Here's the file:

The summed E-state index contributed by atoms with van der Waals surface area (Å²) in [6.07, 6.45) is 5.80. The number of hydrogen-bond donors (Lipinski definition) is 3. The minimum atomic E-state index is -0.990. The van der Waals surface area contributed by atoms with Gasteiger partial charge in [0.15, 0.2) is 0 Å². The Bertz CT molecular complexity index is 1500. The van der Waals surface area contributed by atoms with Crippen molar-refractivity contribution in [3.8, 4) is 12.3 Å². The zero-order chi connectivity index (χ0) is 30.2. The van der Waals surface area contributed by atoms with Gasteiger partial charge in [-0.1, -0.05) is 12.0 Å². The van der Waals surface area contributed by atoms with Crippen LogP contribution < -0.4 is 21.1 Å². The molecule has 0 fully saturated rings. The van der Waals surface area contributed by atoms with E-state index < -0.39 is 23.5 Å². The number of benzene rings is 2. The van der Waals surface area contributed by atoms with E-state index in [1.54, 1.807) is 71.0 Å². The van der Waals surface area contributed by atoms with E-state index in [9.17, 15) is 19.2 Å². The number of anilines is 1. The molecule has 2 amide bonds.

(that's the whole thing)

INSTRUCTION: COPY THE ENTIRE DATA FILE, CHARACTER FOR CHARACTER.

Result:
The summed E-state index contributed by atoms with van der Waals surface area (Å²) in [6.07, 6.45) is 5.80. The number of hydrogen-bond donors (Lipinski definition) is 3. The minimum atomic E-state index is -0.990. The van der Waals surface area contributed by atoms with Gasteiger partial charge in [0.15, 0.2) is 0 Å². The Bertz CT molecular complexity index is 1500. The van der Waals surface area contributed by atoms with Crippen molar-refractivity contribution in [3.8, 4) is 12.3 Å². The zero-order chi connectivity index (χ0) is 30.2. The van der Waals surface area contributed by atoms with Gasteiger partial charge in [-0.1, -0.05) is 12.0 Å². The van der Waals surface area contributed by atoms with Crippen LogP contribution < -0.4 is 21.1 Å². The molecule has 0 fully saturated rings. The van der Waals surface area contributed by atoms with E-state index < -0.39 is 23.5 Å². The number of benzene rings is 2. The van der Waals surface area contributed by atoms with E-state index in [1.54, 1.807) is 71.0 Å². The van der Waals surface area contributed by atoms with E-state index in [9.17, 15) is 19.2 Å². The number of anilines is 1. The molecule has 2 amide bonds.